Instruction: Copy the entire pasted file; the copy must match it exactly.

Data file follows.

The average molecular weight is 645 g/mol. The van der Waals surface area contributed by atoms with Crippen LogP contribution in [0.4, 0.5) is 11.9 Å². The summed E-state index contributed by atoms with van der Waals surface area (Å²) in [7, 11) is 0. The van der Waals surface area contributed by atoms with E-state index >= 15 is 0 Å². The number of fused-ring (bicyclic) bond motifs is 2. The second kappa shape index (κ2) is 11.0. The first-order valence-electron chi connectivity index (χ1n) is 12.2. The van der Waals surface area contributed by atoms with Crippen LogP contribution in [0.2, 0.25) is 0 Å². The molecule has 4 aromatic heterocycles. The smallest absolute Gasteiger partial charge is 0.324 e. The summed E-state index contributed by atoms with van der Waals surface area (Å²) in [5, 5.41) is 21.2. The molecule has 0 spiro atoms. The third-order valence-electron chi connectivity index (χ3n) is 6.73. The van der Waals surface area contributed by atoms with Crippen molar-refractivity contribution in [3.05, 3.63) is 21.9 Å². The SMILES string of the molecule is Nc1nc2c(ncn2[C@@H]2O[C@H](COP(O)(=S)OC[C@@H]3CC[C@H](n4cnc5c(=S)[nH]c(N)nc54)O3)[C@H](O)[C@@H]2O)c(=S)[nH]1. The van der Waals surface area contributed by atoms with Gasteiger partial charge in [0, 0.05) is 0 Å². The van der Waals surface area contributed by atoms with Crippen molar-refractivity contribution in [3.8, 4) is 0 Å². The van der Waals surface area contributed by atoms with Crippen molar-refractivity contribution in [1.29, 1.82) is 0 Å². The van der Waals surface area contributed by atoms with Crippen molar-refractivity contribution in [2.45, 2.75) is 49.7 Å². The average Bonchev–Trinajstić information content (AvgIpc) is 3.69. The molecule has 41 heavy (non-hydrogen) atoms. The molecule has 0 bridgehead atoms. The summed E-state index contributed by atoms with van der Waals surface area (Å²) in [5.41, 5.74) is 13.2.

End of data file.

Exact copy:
The average molecular weight is 645 g/mol. The van der Waals surface area contributed by atoms with Crippen LogP contribution in [0.4, 0.5) is 11.9 Å². The summed E-state index contributed by atoms with van der Waals surface area (Å²) in [7, 11) is 0. The van der Waals surface area contributed by atoms with E-state index >= 15 is 0 Å². The number of fused-ring (bicyclic) bond motifs is 2. The second kappa shape index (κ2) is 11.0. The first-order valence-electron chi connectivity index (χ1n) is 12.2. The van der Waals surface area contributed by atoms with Crippen LogP contribution in [0.2, 0.25) is 0 Å². The molecule has 4 aromatic heterocycles. The smallest absolute Gasteiger partial charge is 0.324 e. The summed E-state index contributed by atoms with van der Waals surface area (Å²) in [5, 5.41) is 21.2. The molecule has 0 spiro atoms. The third-order valence-electron chi connectivity index (χ3n) is 6.73. The van der Waals surface area contributed by atoms with Crippen molar-refractivity contribution in [3.05, 3.63) is 21.9 Å². The SMILES string of the molecule is Nc1nc2c(ncn2[C@@H]2O[C@H](COP(O)(=S)OC[C@@H]3CC[C@H](n4cnc5c(=S)[nH]c(N)nc54)O3)[C@H](O)[C@@H]2O)c(=S)[nH]1. The van der Waals surface area contributed by atoms with Gasteiger partial charge in [0, 0.05) is 0 Å². The van der Waals surface area contributed by atoms with Crippen molar-refractivity contribution in [3.8, 4) is 0 Å². The van der Waals surface area contributed by atoms with Crippen molar-refractivity contribution in [1.29, 1.82) is 0 Å². The van der Waals surface area contributed by atoms with Crippen molar-refractivity contribution in [2.45, 2.75) is 49.7 Å². The average Bonchev–Trinajstić information content (AvgIpc) is 3.69. The molecule has 41 heavy (non-hydrogen) atoms. The molecule has 0 bridgehead atoms. The summed E-state index contributed by atoms with van der Waals surface area (Å²) in [5.41, 5.74) is 13.2.